The Balancing Act® E-Newsletter: April 2000
Balancing Act® is in five sections this month:
- Winner of the eVent
- Techniques for balance
- The Human Condition: fear of ambiguity
- Quandaries answered and asked
First things first. My daughter, Danielle, four years out of the Newhouse School of Broadcast Journalism at Syracuse University, and a producer at MTV in New York City, has been nominated for an Emmy for outstanding news special. Her competition includes Walter Cronkite and Katie Couric. Piece of cake. Awards are announced live on May 19 at the ceremony on the air. I'm preparing my acceptance speech as you read this. This is what life is about.
I've spread around a few comments from readers. I won't make this a practice, but I thought I'd do it this time. One has cited me positively as a sort of curmudgeon. Andy Rooney is a curmudgeon. I am a hip social commentator. There's a difference.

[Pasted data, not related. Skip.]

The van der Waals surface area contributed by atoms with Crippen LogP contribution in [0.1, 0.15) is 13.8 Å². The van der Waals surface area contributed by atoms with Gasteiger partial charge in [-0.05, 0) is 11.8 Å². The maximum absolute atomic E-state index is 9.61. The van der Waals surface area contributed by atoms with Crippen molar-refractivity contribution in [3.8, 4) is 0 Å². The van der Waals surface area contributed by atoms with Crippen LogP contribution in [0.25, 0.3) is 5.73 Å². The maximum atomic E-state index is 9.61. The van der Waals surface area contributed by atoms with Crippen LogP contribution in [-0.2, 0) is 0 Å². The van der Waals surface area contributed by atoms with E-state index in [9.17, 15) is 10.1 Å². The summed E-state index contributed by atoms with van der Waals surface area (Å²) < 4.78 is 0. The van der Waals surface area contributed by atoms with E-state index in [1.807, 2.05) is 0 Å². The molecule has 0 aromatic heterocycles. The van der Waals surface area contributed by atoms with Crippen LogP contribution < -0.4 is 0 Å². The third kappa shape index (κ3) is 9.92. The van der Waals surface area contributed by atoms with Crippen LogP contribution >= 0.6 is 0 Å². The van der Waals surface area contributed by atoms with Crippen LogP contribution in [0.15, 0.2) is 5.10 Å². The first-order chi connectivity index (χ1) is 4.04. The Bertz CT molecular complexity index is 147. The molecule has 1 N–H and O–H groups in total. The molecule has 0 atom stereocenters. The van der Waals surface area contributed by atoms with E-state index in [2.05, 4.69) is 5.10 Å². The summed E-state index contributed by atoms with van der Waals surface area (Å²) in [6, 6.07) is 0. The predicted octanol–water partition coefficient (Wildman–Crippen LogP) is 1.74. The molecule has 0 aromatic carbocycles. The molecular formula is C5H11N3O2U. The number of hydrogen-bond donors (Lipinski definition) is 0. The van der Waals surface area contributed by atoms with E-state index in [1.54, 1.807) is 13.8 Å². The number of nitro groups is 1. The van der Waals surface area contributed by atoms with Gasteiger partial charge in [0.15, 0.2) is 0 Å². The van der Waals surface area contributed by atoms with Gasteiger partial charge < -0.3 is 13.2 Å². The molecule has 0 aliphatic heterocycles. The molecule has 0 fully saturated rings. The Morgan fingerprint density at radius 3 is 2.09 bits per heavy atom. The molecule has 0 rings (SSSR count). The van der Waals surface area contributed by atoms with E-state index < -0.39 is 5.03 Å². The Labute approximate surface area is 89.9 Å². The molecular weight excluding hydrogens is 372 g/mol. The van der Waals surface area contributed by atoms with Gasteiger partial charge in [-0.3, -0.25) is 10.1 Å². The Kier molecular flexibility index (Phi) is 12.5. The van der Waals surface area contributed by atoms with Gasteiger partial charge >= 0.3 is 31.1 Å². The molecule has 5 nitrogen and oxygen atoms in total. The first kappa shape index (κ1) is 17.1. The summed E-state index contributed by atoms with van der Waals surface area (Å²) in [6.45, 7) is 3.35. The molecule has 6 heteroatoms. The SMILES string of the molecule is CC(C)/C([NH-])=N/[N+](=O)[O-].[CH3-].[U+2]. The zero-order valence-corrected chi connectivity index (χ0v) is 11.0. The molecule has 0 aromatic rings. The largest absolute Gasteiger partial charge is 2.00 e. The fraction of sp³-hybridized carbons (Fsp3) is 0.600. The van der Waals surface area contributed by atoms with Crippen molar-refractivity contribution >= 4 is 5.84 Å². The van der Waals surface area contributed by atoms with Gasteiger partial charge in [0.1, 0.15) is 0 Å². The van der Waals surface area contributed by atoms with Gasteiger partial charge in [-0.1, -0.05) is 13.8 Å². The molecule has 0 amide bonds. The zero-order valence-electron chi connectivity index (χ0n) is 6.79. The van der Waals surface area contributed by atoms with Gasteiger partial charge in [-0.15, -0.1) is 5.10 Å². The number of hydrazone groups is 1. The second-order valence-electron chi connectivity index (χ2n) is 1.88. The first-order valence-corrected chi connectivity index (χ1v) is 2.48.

- Winner of the eVent
I had a great many submissions for my venting contest, and the winner of the book for best submission prefers to remain anonymous. However, her winning entry:
"I am furious at every male who refuses to enter the millennium and see women as equal partners. Recently, I drove a male client to lunch in my car, at a restaurant of my choosing. The valet took my car and, when I momentarily turned around, gave the claim ticket to my client. In the restaurant, the hostess, no less, looked over my shoulder to ask my client what name the reservation was in. And, you guessed it, my credit card and the bill were returned to the client, even though I had placed it on the table and my quite feminine name was on it. My client had a classic line: 'I would never put up with that stuff...' "